Other thoughtful changes include cutting the length of Sunday services in half, presumably so that men won’t get bored and will be able to get back home to their TVs in time to watch the real game, and introducing worship music designed to appeal more to masculine tastes. Now there’s a change long overdue! The cuddly Jesus depicted in much of contemporary Christian music, who wants to kiss our boo-boos and help us feel better about our inadequacies, plays rather poorly with most men. At least with those men who don’t wear pink.

Leon Podles, author of the book, The Church Impotent: The Feminization of Christianity (Spence, 1999), wrote that the historic roots of this problem in evangelicalism go back a tiny bit. “The Second Great Awakening, during the early 1800s, helped to advance the liberation of women and changed some of the dynamics of churchgoing,” Podles writes. “Not only were women attracted to the sweeping reforms pushed by revivalists of the period, but the evangelists would attempt to reach men through their wives, hoping the wives would pressure husbands and sons to join them in church.”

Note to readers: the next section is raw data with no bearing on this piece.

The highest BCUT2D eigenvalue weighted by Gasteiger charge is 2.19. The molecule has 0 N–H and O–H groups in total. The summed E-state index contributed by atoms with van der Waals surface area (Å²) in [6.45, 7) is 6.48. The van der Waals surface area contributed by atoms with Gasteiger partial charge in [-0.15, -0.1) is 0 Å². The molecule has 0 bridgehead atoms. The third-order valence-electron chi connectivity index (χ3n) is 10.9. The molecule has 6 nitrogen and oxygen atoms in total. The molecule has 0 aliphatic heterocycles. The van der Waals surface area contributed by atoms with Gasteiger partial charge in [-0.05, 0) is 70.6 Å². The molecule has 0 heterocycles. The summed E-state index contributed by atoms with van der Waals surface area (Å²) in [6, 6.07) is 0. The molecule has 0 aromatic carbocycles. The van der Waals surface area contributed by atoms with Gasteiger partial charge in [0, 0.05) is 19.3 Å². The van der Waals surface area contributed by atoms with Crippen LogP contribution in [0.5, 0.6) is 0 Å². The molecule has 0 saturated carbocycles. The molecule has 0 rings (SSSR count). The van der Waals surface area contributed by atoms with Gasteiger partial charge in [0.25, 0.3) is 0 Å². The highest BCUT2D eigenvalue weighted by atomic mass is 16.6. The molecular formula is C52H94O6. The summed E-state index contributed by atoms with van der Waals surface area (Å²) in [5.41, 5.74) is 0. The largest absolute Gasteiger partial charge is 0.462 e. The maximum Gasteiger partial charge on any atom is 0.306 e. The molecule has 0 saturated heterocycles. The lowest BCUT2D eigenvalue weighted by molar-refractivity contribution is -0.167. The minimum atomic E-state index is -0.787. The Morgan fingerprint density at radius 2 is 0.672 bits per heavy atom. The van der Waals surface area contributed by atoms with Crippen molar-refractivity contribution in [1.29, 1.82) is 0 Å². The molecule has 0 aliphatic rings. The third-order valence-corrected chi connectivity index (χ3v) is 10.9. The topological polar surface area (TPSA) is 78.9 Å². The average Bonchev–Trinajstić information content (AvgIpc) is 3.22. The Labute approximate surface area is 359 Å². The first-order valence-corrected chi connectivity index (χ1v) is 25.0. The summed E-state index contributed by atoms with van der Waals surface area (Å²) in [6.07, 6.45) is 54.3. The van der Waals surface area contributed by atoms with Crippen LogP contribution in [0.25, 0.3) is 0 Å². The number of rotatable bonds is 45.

If I am interpreting Podles correctly, it would seem that evangelicalism, eventually born of this American Protestant “Great Awakening” movement, became at its very founding a largely feminine-oriented phenomenon, overwhelmingly populated by—God help us—nagging wives! Nearly a century and a half later, this was cleverly portrayed by Norman Rockwell in his famous painting “Sunday Morning”:

Notwithstanding the obvious error that evangelicals engage in when they deny the actual historical origins of their sect and attempt to portray their movement as authentically representing “First-century” Christianity, there is also the matter of the basic denial of just how much influence feminine sensibilities have had on shaping their distinctive theology during the short time they have actually existed upon this earth. This issue goes well beyond the girly music and soft décor evident in many churches, right to the heart of what they believe about salvation and the nature of the Christian life itself.